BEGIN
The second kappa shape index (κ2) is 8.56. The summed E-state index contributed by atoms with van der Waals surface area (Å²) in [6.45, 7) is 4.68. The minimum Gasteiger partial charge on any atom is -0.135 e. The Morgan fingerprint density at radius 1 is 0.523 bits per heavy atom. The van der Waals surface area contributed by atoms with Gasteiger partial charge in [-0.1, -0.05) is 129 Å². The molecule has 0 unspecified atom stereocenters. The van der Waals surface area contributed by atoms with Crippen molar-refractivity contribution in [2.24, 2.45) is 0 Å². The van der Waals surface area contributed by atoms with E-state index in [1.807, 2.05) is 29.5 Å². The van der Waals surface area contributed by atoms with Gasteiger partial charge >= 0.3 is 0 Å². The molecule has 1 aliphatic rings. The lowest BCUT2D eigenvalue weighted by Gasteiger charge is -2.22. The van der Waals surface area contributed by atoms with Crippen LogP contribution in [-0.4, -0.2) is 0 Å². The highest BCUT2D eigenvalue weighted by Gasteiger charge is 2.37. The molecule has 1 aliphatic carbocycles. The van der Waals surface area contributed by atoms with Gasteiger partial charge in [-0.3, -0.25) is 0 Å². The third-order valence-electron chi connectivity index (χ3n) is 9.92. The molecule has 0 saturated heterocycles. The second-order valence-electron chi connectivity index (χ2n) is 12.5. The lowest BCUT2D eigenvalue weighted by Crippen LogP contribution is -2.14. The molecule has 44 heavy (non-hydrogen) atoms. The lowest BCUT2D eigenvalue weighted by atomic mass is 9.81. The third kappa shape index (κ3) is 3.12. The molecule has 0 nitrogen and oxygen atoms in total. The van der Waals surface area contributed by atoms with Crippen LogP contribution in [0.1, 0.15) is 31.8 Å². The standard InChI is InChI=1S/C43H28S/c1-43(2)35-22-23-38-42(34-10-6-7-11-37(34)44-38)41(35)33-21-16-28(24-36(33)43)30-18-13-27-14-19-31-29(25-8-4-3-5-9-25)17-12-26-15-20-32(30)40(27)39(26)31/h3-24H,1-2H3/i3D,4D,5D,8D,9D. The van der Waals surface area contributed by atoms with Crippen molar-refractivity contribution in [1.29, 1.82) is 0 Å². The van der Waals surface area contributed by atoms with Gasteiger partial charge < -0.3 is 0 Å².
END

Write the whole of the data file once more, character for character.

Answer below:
The second kappa shape index (κ2) is 8.56. The summed E-state index contributed by atoms with van der Waals surface area (Å²) in [6.45, 7) is 4.68. The minimum Gasteiger partial charge on any atom is -0.135 e. The Morgan fingerprint density at radius 1 is 0.523 bits per heavy atom. The van der Waals surface area contributed by atoms with Gasteiger partial charge in [-0.1, -0.05) is 129 Å². The molecule has 0 unspecified atom stereocenters. The van der Waals surface area contributed by atoms with Crippen molar-refractivity contribution in [2.24, 2.45) is 0 Å². The van der Waals surface area contributed by atoms with E-state index in [1.807, 2.05) is 29.5 Å². The van der Waals surface area contributed by atoms with Gasteiger partial charge >= 0.3 is 0 Å². The molecule has 1 aliphatic rings. The lowest BCUT2D eigenvalue weighted by Gasteiger charge is -2.22. The van der Waals surface area contributed by atoms with Crippen LogP contribution in [-0.4, -0.2) is 0 Å². The highest BCUT2D eigenvalue weighted by Gasteiger charge is 2.37. The molecule has 1 aliphatic carbocycles. The van der Waals surface area contributed by atoms with Gasteiger partial charge in [-0.3, -0.25) is 0 Å². The third-order valence-electron chi connectivity index (χ3n) is 9.92. The molecule has 0 saturated heterocycles. The second-order valence-electron chi connectivity index (χ2n) is 12.5. The lowest BCUT2D eigenvalue weighted by Crippen LogP contribution is -2.14. The molecule has 44 heavy (non-hydrogen) atoms. The lowest BCUT2D eigenvalue weighted by atomic mass is 9.81. The third kappa shape index (κ3) is 3.12. The molecule has 0 nitrogen and oxygen atoms in total. The van der Waals surface area contributed by atoms with Crippen LogP contribution in [0.1, 0.15) is 31.8 Å². The standard InChI is InChI=1S/C43H28S/c1-43(2)35-22-23-38-42(34-10-6-7-11-37(34)44-38)41(35)33-21-16-28(24-36(33)43)30-18-13-27-14-19-31-29(25-8-4-3-5-9-25)17-12-26-15-20-32(30)40(27)39(26)31/h3-24H,1-2H3/i3D,4D,5D,8D,9D. The van der Waals surface area contributed by atoms with Crippen molar-refractivity contribution in [1.29, 1.82) is 0 Å². The van der Waals surface area contributed by atoms with Gasteiger partial charge < -0.3 is 0 Å².